I have a couple of things I wish to say in conclusion. Firstly, to all those who wished me well after my disaster, thanks for your support. It could have been a lot worse, but it was very touching to have your support, even though I’ve never met most of the people on the www (world whisky web). I wouldn’t want anybody else to go through what I’ve just experienced. It’s a fact of life we never expect bad things to happen, something that could be summed up by the fact how few in the storage facility had adequate insurance or any insurance at all.
It’s also been good to have been helped and advised by others in the whisky industry, and a special shout out goes to Andy Simpson of Rare Whisky 101. The resultant whisky geek out gave me tons of food for thought.
Lastly, I’ve had great service from my insurance company, Bruce Stevenson Insurance Brokers. They’ve ensured what needed to happen did at the right time, good communication and always left me with the impression that my situation was important to them. Despite not being a customer of theirs for very long, I felt every bit as valued as a customer who has used them for years.
I apologise if it seems I’m over promoting this company, but it’s with good reason. Other insurance companies are available but I can only speak from my experience with Bruce Stevenson compared to the cost of others I’ve used in the past. Bruce Stevenson has been recommended to me by several people and that spoke volumes. It’s turned out to be a good call.
Insurance can seem like that unnecessary expense that could be dispensed of to buy another bottle, but don’t lose your kingdom for the want of a nail.
It’s Wednesday and you may be wondering where this week’s whisky review has gone. Well, I’m amazed to tell you that I’ve run out of whisky to review. I’ve been at work since 24th April (that is not a typo!) and while I’d built a considerable backlog of whisky reviews, this has now run out. I guess I didn’t realise that I’d still be offshore in August. By time I got off this vessel, I’ve done 110 days away from home and 105 without touching dry land.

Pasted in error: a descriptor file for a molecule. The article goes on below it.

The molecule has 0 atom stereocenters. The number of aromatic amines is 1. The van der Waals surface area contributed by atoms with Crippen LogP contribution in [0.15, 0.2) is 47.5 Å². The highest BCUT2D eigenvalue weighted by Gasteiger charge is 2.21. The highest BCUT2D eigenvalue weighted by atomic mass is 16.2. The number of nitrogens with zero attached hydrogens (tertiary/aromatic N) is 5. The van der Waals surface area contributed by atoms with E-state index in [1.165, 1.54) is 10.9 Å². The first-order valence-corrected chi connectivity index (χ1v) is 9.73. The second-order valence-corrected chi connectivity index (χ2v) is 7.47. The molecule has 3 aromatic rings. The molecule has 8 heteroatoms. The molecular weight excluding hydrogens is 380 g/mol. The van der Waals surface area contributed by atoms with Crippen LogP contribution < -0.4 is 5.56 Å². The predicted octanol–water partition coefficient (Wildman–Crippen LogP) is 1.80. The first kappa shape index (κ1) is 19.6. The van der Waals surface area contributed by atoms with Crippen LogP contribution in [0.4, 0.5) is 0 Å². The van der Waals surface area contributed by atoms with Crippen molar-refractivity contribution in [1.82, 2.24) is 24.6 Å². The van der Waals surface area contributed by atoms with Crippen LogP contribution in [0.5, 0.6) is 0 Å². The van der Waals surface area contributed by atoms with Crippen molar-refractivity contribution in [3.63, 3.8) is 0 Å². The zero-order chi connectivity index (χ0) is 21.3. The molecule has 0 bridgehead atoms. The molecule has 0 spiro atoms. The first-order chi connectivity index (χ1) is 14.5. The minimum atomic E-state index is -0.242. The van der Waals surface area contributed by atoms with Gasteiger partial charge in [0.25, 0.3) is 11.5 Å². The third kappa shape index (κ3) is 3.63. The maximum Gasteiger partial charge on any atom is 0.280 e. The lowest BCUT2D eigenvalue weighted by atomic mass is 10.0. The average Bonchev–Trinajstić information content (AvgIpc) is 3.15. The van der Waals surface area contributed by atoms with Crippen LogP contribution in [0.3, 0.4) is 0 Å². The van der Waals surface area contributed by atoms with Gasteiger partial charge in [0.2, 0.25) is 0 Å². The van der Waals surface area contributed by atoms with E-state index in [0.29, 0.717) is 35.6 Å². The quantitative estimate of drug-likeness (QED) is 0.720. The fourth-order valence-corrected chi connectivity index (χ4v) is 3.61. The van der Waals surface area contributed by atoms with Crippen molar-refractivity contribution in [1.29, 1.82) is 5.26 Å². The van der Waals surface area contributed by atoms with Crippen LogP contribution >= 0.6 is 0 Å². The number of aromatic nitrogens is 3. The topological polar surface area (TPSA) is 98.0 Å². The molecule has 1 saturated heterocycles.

I think this gives me a good excuse for running out of reviews.
And now, I realise after such an abstinence that probably drinking one dram will leave me in a state that will leave me unable to write a review. So there may be a small hiatus before the reviews start again. Don’t worry, they will start again as soon as possible.
Just because I’ve been at sea doesn’t mean that I haven’t been able to advance my whisky journey. I’ve been keeping an eye on the whisky world and have thought through a couple of articles that should be of interest. I have also been continuing to gather more whisky for tasting and sharing, including my first Scotch Malt Whisky Society full size bottlings which were purchased at auction for reasonable money.
I’ve also bought a couple of historical drams from Cheaper By The Dram, which includes the first Highland Park edition that was released as a single malt and a dram from the long deceased Glenury Royal distillery. This has led me on to thinking about the theory of older whisky being superior than contemporary whiskies. This I think needs investigating and I may require some volunteers to either prove or disprove this concept.
As you may have seen on my Facebook page, Scotty’s drams has also been listed in whisky broker Mark Littler’s blog as one of the Whisky Blogs to keep track of, as well as my Instagram page. I’m grateful to Mark for his recognition, so I must be doing something right. You can see the entries by clicking on these links –Scotty’s Drams Instagram Page Reviewand Scotty’s Drams Page Review
All in all, despite being a busy summer for me work wise, it still has been successful in several ways.